A look inside the USS Gerald R. Ford

8:17 PM, Nov 8, 2013   |    comments
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USS Gerald R. Ford in Newport News, Virginia. (November 8, 2013)

NEWPORT NEWS, Virginia (WZZM) -- It's hard to imagine a young man from Grand Rapids in the Navy during World War II would ever think that one day, the most advanced aircraft carrier in the world would bear his name.

But the USS Gerald R. Ford is about to be christened.

WZZM 13's Lee Van Ameyde is in Newport News, Virginia to give a first look at the Navy's newest class of aircraft carrier. He spoke Friday with President Ford's daughter, Susan Ford Bales.

"I have gotten to weld, I've gotten to work on the lift system, all different systems of the ship," Susan told Lee. Saturday, she will break a specially made bottle of Founder's beer to christen the multi-billion dollar ship.

The USS Ford has been under construction in Virginia since 2009; the outside is done but lots of work inside remains. The shipbuilders say everything is new

"It has a new propulsion system, three times the electrical power, aircraft landing systems... there is nothing that is not new on this ship," said Matthew Mulherin, president of Newport News Shipbuilding.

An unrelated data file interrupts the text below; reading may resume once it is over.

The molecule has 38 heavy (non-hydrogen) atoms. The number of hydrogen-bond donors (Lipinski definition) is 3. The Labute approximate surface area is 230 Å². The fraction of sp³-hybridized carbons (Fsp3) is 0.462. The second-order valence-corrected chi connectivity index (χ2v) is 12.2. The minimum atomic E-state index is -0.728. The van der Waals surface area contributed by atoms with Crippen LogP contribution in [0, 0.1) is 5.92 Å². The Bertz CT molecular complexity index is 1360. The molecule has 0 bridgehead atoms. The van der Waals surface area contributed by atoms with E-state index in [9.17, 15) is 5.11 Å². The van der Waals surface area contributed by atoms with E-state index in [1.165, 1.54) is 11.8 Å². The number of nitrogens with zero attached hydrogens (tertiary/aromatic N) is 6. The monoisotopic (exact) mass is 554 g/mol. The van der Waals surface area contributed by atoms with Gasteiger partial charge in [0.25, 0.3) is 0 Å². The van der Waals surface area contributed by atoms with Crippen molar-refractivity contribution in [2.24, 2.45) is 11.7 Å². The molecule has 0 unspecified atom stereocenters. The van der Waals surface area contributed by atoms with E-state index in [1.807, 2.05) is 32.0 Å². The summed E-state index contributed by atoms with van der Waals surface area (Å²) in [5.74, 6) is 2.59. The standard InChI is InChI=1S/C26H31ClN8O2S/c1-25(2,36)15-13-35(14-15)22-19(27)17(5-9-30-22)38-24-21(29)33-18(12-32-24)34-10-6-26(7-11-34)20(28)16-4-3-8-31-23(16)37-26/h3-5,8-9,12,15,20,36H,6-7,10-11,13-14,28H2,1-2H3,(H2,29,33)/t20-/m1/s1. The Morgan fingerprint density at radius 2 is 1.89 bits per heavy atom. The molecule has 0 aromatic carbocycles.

The ship includes 10 million feet of electric cable and 4 million feet of fiber optic cable. The USS Ford will produce 400,000 gallons of fresh water everyday; sailors wont have to worry about long showers. The ship kitchen will also produce 15,000 meals a day.

The USS Ford won't be operational until 2016 when Captain John Meier takes the helm.

"As captain, I could not ask for a better role model for the crew; Ford's life was a life of integrity. When you look at what you want in a crew, that is at the top of the list," said Meier. "Although it is a very expensive ship, its a tremendous investment of the national treasury, in terms of resources. But the men and woman who sail here... that the true war fighting capability."

"When you break the bottle, what will you be thinking about, what will be going through your head?" Lee asked Susan Ford Bales. "You taught me well, dad. Thank you."

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